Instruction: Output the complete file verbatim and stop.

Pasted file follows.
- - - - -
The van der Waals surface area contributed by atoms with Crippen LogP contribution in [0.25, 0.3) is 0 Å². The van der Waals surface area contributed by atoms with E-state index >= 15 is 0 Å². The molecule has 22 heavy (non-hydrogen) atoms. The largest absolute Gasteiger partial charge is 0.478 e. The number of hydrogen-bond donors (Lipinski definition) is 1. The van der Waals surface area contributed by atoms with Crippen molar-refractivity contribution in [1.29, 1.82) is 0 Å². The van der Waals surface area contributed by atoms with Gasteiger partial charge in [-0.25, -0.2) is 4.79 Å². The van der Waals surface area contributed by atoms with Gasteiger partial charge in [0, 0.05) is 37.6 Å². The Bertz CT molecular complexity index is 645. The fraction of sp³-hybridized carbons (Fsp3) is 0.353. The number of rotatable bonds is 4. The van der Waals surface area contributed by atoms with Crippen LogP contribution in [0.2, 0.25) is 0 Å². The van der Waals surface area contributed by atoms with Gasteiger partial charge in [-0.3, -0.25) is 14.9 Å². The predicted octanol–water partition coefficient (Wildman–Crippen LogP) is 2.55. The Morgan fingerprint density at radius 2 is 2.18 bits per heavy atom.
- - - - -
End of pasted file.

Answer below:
The van der Waals surface area contributed by atoms with Crippen LogP contribution in [0.25, 0.3) is 0 Å². The van der Waals surface area contributed by atoms with E-state index >= 15 is 0 Å². The molecule has 22 heavy (non-hydrogen) atoms. The largest absolute Gasteiger partial charge is 0.478 e. The number of hydrogen-bond donors (Lipinski definition) is 1. The van der Waals surface area contributed by atoms with Crippen molar-refractivity contribution in [1.29, 1.82) is 0 Å². The van der Waals surface area contributed by atoms with Gasteiger partial charge in [-0.25, -0.2) is 4.79 Å². The van der Waals surface area contributed by atoms with Gasteiger partial charge in [0, 0.05) is 37.6 Å². The Bertz CT molecular complexity index is 645. The fraction of sp³-hybridized carbons (Fsp3) is 0.353. The number of rotatable bonds is 4. The van der Waals surface area contributed by atoms with Crippen LogP contribution in [0.2, 0.25) is 0 Å². The van der Waals surface area contributed by atoms with Gasteiger partial charge in [-0.3, -0.25) is 14.9 Å². The predicted octanol–water partition coefficient (Wildman–Crippen LogP) is 2.55. The Morgan fingerprint density at radius 2 is 2.18 bits per heavy atom.